How To Navigate Controversial Topics In The Workplace

Any conversation has the potential to turn controversial at the workplace, but there are some topics that we know are likely to lead to controversy and disagreement: politics, religion, personal relationships, even family problems. But these discussions happen in any workplace where people come together, no matter what policies say.

To respect both the rights of those who wish to express an opinion and the rights of those who may feel uncomfortable or troubled by that opinion, you need to know how you and your team can best navigate controversial topics. Here are some tips:

Set the tone from the top. Make sure managers and senior staff respect the views of others and know how to navigate conflict. Help them remember that leadership is about making others better as a result of your presence and making sure your influence is felt even when you’re not around.

Learn to listen respectfully. If you do more listening than talking, you’ll have fewer opportunities to say something you’ll regret or get yourself in trouble. Unless you’re in a situation where a legitimate wrong or injustice is taking place, if you find yourself wanting to say something but asking yourself whether it’s appropriate, you should probably keep it to yourself.

Be willing to engage and be vulnerable. If you aren’t sure what to say in a particular situation, simply say so. When you speak your truth and show vulnerability, you encourage others to do so as well. Even when words fail, hearts understand each other when communication is honest.

Seek to understand. No matter how open-minded we try to be, we all view the world through the lens of our own experiences. The key is to look beyond what we think, what we know and what we have experienced, and try to understand things from another’s point of view. Even the effort to empathize makes us more fully human.

Redirect the heat. If someone is spewing offensive commentary or hate speech, redirect the conversation. Be low-key but firm about changing the topic. Remind people that even in disagreement everyone needs to treat others with respect.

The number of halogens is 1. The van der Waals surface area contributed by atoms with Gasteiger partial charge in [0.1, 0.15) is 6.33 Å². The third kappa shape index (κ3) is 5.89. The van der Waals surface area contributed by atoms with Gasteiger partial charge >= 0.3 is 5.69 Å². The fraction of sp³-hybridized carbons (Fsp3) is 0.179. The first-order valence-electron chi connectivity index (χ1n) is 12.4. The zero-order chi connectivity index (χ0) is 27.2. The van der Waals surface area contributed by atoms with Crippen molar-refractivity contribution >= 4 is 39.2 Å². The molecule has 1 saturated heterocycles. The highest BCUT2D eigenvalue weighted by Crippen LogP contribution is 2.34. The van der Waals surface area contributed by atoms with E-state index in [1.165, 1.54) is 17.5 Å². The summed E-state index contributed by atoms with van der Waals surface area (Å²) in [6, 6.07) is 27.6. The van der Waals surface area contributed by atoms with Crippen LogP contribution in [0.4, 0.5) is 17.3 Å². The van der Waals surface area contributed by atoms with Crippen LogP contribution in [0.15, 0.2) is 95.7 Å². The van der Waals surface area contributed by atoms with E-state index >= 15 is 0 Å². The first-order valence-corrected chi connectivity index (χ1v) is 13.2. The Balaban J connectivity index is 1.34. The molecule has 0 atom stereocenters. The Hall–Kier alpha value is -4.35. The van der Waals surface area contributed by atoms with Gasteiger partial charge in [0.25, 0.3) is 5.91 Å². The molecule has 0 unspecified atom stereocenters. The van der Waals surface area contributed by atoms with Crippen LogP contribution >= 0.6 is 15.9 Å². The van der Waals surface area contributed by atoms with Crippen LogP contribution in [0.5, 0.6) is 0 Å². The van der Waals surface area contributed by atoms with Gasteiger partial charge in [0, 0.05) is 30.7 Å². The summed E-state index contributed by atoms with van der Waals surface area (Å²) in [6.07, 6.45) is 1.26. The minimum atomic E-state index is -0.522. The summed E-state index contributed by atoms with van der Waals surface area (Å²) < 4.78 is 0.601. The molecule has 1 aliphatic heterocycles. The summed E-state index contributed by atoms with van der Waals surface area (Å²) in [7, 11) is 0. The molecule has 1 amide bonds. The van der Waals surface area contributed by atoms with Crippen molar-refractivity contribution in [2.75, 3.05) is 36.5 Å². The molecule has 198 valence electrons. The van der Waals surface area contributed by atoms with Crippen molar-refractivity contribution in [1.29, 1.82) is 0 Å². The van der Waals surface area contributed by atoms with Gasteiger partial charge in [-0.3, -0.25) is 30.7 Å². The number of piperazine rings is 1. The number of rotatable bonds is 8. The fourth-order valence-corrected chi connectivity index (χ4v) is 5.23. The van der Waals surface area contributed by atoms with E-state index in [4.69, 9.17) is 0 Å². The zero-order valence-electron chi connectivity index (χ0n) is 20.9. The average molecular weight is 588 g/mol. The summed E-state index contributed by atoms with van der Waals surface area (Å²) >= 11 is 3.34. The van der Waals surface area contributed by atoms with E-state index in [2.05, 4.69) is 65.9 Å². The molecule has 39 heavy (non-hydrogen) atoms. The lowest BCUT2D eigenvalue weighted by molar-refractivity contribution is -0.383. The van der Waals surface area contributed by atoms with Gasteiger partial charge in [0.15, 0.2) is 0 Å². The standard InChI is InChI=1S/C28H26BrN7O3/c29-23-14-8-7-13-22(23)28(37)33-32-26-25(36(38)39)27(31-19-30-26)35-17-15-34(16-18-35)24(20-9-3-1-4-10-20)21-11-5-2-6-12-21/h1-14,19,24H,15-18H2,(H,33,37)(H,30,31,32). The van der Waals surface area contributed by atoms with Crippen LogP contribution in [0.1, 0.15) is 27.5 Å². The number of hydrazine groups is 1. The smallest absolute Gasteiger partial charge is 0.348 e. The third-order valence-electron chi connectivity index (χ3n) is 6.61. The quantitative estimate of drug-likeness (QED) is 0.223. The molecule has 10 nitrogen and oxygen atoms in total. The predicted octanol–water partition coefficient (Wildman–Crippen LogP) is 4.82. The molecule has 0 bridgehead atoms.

Become familiar with the cues. Learn to recognize verbal and nonverbal cues indicating that someone may be feeling offended by something that was said or done. Whatever the cause, the dialogue begins with the knowledge that something is wrong.

If you hear something, say something. Rather than making assumptions or leaping to conclusions about a person’s character, sometimes it’s better to be up front and frank with someone who’s behaving or speaking offensively. This means approaching the person respectfully with a chance to talk things through. Don’t accuse but explain, and don’t yell but express. Tell them why you’re upset, explain and express yourself. If you do this with confidence it will often be effective in neutralizing a stressful situation.

Manage your emotions. When someone says or does something that leaves you feeling upset, angry, or frustrated, be prepared with techniques to help you manage your emotions. Wait to discuss the incident until you are composed and calm, when you’re feeling less frustrated and have more patience.

Own your mistakes. If you’re the one making people uncomfortable—even unintentionally—own up to it, take responsibility, apologize, and change the subject. Remember, you’re not the only one whose opinions and feelings matter. Sometimes feelings are hurt when conversations get out of hand, but it’s up to us to own our own mistakes and take full responsibility for them—and that doesn’t mean a “sorry if you were offended” nonapology.